Aspen retailers slip in March, down slightly vs. 2017
flat sales in March
The city of Aspen’s Finance Department reported this week that retail sales were down 1 percent compared to March 2017. Here’s a breakdown of how Aspen’s retail sectors performed in March.
Category March sales Percent change prior year
Accommodations $30.1 million (7%)
Restaurants & Bars $14.5 million (8%)
Sports equipment/clothing $7.7 million 10%
Clothing $6.4 million (4%)
Food & Drug $4.9 million (5%)
Liquor $1.1 million 3%
Misc. $5.6 million 17%
Construction $6 million 12%
Luxury goods $2.4 million 6%
Utilities $4.7 million 10%
Automobile $1.3 million (22%)
Marijuana $1.5 million 10%
Total $86.1 million (1%)
Source: Finance Department, city of Aspen
Cash registers at Aspen’s retailers slowed down just a tad in March, with sales slipping 1 percent compared with the same month in 2017.
The city’s Consumption Tax Report, released Thursday, showed that five of the 12 retail sectors posted losses in March, including the two that accounted for more than half of the $86.1 million that was rung up that month.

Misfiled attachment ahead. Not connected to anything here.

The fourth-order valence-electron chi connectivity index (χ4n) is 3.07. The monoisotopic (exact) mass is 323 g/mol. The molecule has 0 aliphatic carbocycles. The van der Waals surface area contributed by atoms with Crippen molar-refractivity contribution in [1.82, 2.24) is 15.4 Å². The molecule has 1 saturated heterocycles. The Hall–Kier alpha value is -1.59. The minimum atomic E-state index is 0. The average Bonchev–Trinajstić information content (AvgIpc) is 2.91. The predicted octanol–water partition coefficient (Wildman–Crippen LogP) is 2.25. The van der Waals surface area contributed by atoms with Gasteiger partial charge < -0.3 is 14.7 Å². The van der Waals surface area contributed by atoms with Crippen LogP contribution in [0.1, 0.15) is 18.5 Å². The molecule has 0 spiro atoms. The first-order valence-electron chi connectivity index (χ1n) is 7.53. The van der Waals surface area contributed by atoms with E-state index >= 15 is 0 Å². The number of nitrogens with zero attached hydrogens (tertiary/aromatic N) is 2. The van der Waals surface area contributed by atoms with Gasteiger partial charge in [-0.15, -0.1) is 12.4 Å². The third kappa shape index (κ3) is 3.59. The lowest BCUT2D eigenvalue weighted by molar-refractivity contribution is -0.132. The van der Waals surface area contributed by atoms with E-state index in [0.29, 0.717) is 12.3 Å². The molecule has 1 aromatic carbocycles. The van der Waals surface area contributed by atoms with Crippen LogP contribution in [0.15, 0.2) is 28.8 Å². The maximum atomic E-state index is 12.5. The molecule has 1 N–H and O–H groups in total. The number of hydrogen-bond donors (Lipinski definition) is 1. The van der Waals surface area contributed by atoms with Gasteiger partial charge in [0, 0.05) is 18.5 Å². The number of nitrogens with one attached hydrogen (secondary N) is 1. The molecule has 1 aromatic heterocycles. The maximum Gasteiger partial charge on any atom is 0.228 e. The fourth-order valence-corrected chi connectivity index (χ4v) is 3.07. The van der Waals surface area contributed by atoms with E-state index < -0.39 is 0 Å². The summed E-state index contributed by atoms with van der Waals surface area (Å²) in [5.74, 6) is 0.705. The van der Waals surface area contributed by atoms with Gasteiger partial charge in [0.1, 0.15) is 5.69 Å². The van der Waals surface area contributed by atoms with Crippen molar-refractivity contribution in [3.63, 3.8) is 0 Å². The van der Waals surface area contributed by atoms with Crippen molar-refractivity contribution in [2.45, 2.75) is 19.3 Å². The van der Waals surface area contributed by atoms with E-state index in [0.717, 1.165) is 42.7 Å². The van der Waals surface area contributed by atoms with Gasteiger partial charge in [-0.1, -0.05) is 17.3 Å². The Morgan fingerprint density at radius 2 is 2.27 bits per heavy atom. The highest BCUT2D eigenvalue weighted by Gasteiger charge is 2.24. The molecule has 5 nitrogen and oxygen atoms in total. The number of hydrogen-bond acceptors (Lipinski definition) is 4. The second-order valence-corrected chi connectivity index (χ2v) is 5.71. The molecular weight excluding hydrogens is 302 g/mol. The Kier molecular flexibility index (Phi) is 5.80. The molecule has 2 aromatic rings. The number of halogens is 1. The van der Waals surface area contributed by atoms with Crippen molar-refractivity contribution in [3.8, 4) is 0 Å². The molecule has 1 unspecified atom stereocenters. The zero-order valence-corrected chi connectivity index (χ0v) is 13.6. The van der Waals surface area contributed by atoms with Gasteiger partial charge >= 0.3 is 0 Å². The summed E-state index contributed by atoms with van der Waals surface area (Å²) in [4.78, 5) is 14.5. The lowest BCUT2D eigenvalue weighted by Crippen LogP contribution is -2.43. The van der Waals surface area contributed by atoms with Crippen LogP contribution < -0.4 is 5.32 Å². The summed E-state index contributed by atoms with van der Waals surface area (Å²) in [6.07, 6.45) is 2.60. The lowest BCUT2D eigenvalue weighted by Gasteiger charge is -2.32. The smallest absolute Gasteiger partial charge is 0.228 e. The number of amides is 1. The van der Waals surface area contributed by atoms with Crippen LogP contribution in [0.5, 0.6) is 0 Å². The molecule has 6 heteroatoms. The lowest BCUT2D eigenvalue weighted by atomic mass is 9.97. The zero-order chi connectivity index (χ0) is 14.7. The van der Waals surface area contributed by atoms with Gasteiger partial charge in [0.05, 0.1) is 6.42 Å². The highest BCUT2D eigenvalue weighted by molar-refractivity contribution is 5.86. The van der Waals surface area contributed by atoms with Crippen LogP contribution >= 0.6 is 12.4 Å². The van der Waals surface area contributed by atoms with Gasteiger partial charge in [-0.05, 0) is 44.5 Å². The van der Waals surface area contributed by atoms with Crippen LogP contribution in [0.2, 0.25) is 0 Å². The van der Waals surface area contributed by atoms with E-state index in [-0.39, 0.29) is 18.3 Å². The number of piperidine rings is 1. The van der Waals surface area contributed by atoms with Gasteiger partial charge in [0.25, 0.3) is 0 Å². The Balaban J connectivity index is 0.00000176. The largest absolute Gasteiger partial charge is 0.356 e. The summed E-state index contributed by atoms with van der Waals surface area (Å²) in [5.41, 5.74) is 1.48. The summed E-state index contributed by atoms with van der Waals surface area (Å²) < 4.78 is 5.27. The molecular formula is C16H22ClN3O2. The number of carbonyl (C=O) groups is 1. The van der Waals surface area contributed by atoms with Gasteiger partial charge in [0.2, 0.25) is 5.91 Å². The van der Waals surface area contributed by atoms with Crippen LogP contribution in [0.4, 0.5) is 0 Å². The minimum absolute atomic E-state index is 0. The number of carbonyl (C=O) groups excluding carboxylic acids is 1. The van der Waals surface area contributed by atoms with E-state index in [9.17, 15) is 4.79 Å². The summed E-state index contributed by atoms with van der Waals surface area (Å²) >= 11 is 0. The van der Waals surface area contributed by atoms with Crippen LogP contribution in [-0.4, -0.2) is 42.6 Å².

Accommodations — or lodges and hotels — recorded $30.1 million in sales, down 7 percent from March 2017. Restaurants and bars hauled in $14.5 million, down 8 percent.
Posing double-percentage gains were miscellaneous (17 percent), construction (12 percent), utilities (12 percent) and marijuana and sports equipment (both 10 percent).
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For the first quarter of the year, retail sales are pacing 3 percent ahead of the first three months of 2017, according to the report. January through February accounted for $250.8 million in sales, led by accommodations ($90 million) and restaurants and bars ($42.9 million).
March accounts for 12 percent of the year’s total sales tax collections, the city said.
A lack of snow has been the chief factor for this year’s flat sales, businesses said during the ski season.
That also is reflected in the city’s 2 percent lodging tax, which brought in $513,146 in collections in March, a 5 percent slip, and $1.5 million for the first quarter, down 3 percent.
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Wayne Hall took a job as an air traffic controller at the Aspen-Pitkin County Airport in 2003 thinking he would stay for a short time. Instead he stayed for nearly 17 years and was promoted up to the position of air traffic manager. He reflected on the experience upon retirement.